The Still Lake Meditation

Updated on November 13, 2019
Stephen Austen profile image

S.P. Austen has practiced, written on and taught the subject of meditation for over 40 years.

Many people are looking for calm in their lives in this busy world full of stress. But what would that calmness feel like, inside of ourselves, if we were to attain it? Perhaps we can find an answer from one of Nature's very own examples, by visualising the serenity of a still and calm lake.

If we want to envision what calmness, peace, and tranquility feels like, we can take a hint from the stillness of a lake. If the lake is rippled and disturbed, you cannot see down to the bottom. Neither does the lake reflect the glory of the surrounding mountains, the trees, blue sky, clouds or sun. In its disturbed state, animals do not even come to drink from the lake.

Lake Water   Image by: pixel2013
Lake Water Image by: pixel2013 | Source

But when the lake is absolutely still, like a sheet of glass, it easily reflects the mountains, trees, sky, clouds and sun perfectly in a clear mirror image. It is then that the wild animals come and drink from the lake.

Therefore, if we also learn to become still and calm within, like the crystal clear lake, we may also draw all things to us and reflect the greater glory of life in our very stillness. Others will naturally be drawn to us because of our wonderful state of calmness, just like the animals which are drawn to calm waters. In its essence, this is the Law of Attraction at work, as found in Nature.

But if we are disturbed, we tend to push good things away from us, rather like the animals that are repelled by the disturbance on the surface of the lake, and shy away from drawing near. In a state of turbulence, the glory of life that continually surrounds us becomes impossible to perceive or appreciate ~ the mirror becomes distorted and cloudy.

So many people are working themselves up into a frenzy in their eagerness to get the things that they think will make them happy, when all they really need to do to experience genuine happiness is to learn the art of becoming still and calm. This is the fine art of non-doing. It is non-action, which actually achieves far more in the long run. Only when you experience this sublime inner calm can you realise the depth of what this non-action means. Just like the still lake, there is also a depth to the deep calmness, which has a personal, liberating effect upon the one who can hold such deep calm.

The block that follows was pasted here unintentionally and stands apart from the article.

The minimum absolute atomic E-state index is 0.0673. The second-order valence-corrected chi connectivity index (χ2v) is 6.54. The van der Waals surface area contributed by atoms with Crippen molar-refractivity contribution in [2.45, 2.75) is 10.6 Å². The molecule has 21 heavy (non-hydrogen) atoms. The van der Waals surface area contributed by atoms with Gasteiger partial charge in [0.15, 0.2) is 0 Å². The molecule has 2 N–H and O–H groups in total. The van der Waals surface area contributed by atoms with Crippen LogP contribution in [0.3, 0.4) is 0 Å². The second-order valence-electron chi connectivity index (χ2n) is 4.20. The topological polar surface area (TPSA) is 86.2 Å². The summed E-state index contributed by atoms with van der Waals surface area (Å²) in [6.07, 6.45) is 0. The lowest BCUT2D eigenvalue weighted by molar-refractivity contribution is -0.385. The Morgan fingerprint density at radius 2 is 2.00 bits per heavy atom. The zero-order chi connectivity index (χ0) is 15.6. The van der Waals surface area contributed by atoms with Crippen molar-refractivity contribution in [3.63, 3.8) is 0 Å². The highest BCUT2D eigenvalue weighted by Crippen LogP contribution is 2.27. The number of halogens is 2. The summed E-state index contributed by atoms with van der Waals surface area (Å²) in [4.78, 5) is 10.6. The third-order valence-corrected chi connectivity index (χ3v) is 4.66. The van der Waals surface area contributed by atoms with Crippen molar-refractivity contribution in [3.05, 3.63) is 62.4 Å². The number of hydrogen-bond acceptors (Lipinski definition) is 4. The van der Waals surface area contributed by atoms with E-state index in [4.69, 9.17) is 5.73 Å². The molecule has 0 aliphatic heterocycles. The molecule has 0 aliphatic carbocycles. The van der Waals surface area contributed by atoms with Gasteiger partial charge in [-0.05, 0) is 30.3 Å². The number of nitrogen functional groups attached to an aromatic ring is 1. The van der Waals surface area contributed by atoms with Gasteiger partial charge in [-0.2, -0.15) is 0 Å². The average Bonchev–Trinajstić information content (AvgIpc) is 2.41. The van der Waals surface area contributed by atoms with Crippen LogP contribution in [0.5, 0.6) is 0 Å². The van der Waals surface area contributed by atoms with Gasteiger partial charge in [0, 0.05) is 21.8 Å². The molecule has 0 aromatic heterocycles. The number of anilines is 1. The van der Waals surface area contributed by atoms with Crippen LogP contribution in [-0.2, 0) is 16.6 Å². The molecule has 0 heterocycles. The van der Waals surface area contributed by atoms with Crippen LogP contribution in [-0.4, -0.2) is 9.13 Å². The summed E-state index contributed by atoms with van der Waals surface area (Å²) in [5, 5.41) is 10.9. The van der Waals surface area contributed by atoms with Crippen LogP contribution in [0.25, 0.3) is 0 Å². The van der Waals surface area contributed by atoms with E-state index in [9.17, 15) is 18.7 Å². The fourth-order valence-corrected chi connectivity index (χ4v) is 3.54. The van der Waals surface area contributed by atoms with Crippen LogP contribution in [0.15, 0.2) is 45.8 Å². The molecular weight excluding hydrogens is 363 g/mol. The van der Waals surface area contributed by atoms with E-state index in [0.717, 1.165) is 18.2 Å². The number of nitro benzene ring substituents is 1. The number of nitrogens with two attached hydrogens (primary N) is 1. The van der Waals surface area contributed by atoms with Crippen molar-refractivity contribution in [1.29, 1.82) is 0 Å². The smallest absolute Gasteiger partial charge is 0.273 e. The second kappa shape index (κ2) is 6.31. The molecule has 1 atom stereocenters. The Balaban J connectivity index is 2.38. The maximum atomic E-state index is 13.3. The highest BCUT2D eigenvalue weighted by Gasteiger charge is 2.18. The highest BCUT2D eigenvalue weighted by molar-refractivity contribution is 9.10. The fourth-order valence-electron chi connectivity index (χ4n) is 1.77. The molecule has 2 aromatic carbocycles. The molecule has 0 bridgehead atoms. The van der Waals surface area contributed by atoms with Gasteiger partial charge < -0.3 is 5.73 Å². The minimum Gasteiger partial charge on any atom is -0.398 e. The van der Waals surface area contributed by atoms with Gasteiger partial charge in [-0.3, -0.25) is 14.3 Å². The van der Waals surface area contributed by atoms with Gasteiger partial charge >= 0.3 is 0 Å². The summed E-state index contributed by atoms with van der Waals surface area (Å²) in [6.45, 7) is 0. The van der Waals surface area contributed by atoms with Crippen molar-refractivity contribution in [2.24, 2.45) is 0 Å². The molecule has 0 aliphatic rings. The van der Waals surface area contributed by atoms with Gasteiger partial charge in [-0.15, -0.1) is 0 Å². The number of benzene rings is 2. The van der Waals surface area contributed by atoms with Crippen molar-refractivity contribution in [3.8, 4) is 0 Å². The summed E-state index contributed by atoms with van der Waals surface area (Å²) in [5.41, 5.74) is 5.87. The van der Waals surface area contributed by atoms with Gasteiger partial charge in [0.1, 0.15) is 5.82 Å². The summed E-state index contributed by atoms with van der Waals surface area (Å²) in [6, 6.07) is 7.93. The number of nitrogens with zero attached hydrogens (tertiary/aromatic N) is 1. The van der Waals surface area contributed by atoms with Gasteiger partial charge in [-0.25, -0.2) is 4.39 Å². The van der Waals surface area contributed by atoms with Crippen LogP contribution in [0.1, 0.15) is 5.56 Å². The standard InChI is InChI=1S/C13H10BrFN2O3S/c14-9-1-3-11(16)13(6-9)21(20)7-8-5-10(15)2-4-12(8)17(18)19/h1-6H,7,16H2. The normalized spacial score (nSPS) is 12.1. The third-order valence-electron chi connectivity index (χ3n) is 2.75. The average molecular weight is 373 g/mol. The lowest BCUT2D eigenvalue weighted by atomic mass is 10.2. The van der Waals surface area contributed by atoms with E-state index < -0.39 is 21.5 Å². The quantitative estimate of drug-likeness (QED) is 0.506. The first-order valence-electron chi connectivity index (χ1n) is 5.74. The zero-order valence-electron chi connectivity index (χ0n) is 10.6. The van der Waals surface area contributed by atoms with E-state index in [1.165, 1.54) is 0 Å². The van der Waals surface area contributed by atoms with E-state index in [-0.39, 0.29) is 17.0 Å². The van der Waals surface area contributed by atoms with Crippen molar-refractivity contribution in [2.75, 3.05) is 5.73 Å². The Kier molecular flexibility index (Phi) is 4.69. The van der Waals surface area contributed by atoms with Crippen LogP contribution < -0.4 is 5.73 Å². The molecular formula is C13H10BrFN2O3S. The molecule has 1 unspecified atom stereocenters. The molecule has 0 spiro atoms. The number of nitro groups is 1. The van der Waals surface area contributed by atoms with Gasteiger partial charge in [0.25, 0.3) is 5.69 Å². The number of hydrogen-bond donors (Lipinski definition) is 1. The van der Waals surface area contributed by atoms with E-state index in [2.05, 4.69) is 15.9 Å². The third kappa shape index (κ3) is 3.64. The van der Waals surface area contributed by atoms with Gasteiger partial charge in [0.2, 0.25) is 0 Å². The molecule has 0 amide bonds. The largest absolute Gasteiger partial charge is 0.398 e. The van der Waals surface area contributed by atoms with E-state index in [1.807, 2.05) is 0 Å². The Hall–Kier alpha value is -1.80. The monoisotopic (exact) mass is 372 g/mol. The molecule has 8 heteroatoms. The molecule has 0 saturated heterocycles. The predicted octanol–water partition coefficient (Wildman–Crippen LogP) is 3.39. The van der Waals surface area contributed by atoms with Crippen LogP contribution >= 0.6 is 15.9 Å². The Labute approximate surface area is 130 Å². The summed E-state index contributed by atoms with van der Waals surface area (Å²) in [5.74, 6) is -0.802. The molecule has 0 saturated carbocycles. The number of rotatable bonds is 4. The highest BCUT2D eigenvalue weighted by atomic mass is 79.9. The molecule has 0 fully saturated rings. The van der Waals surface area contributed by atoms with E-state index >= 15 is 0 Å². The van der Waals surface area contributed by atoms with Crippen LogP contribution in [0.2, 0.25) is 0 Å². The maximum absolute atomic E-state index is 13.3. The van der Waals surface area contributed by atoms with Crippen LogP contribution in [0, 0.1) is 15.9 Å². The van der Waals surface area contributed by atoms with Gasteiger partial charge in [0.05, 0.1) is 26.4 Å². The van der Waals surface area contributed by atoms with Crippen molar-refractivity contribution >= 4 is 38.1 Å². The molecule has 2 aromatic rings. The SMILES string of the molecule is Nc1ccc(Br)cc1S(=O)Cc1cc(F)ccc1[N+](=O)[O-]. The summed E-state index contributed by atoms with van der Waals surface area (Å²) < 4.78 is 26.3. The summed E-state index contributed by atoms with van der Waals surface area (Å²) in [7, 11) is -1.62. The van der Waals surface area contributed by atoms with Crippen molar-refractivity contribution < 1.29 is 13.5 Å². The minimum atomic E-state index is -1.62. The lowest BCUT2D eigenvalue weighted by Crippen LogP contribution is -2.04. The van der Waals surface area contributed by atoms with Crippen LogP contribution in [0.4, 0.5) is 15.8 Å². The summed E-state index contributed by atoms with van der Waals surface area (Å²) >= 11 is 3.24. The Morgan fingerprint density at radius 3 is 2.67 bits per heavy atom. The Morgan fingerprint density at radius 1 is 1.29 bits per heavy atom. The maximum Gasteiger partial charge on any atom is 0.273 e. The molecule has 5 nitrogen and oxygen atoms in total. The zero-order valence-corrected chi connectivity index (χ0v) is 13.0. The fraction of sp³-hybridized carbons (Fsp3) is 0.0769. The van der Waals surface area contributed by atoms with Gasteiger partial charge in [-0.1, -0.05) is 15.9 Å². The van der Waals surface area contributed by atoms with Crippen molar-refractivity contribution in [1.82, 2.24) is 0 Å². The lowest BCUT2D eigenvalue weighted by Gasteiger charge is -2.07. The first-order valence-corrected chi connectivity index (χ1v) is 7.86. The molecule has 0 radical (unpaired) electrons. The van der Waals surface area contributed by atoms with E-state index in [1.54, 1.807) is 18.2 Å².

Moraine Lake, Canada Image by: 12019
Moraine Lake, Canada Image by: 12019 | Source

It is only from the midst of calmness that we are able to see our life more clearly, just like the reflections mirrored upon the surface of the lake. It is then, from this clear perspective, that action is possible.

The Meditation

The Energy Breath

Start your meditation by seating yourself comfortably, in whatever manner you are used to. You may sit on a straight-backed chair or on the floor. If you can perform the Lotus posture or the Half-Lotus posture, you may certainly do that, seated on the floor.

I suggest that you give yourself a full thirty minutes for this meditation, but you can make it shorter if you prefer, allowing ten or fifteen minutes, as part of a thirty-minute meditation session.

Sit with a straight spine with your neck in a straight line with the spinal column. Bring your attention to the breath. The breathing is performed via the nostrils only, breathing in through the nostrils and breathing out through the nostrils. You are taking long, deep and slow breaths, and feeling that the breath itself is fluidic energy that ascends and descends along the spinal canal.

Perform this breathing technique for a few breaths until you feel quite relaxed. On the next in-breath, imagine a thread of golden light ascending upwards along the spine and entering the top of the head where resides the Crown Chakra spoken of in Eastern mysticism. See and feel the golden light transfigure here into a golden-white sun with rays shining out in all directions.